101: "God's will for me is perfect happiness.
102: "I share God's Will for happiness for me."
103: "God, being Love, is also happiness.
And it is happiness I seek today.
I cannot fail because I seek the truth." (OrEd.WkBk.184.108.40.206)
Love and happiness are the same thing. God wants us to be happy. God's Will for us is to be happy. We share that Will. Be happy – just simply happy – and I like to think of it that way. Happy, it's not necessarily some transcendent, revelatory joy when we merge with the Divine and feel one with the universe. That's something else. That's revelation. A Course In Miracles does refer to revelation once in a while, but it spends a whole lot more time talking about doing things that will make us happy. Just happy, joyful, – feeling good. I like that, and I think it's somehow a self-evident truth that we should be able to pursue that, and we should be able to feel actual happiness from time to time. Maybe not all the time, while we're here in this plane, but from time to time. The pursuit of that happiness might lead us through moments of difficulty, like tears at a gravesite, but we're trying to go through those experiences and far beyond.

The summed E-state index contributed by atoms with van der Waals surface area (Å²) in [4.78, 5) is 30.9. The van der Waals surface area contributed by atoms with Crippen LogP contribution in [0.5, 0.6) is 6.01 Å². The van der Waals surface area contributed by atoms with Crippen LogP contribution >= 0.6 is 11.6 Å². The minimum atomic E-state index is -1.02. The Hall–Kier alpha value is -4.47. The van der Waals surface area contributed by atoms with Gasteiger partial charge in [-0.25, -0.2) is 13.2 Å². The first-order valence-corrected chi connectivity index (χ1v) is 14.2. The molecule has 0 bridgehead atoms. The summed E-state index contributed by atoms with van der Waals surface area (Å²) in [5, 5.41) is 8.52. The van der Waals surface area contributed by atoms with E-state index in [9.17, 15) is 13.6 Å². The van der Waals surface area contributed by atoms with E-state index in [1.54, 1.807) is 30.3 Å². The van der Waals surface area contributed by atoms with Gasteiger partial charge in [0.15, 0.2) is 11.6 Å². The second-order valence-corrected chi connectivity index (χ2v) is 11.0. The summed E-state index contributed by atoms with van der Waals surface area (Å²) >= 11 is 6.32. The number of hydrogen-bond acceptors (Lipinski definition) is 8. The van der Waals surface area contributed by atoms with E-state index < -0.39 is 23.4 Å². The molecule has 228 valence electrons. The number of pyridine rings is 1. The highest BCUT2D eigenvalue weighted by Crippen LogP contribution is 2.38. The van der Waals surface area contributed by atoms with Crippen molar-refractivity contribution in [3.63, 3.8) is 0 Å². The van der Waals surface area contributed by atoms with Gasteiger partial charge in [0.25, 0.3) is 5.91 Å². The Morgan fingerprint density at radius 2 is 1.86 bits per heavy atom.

One of my favorite quotes about happiness in A Course In Miracles doesn't actually have the word "happy" in it. It has the word "happy" in the previous sentence. It was in the reading that was read at service today. It says, "To heal is to make happy. I have told you before to think how many opportunities you have to gladden yourselves ..." that's the part I like "... and how many you have refused. This is exactly the same as telling you that you have refused to heal yourselves." (OrEd.Tx.5.1)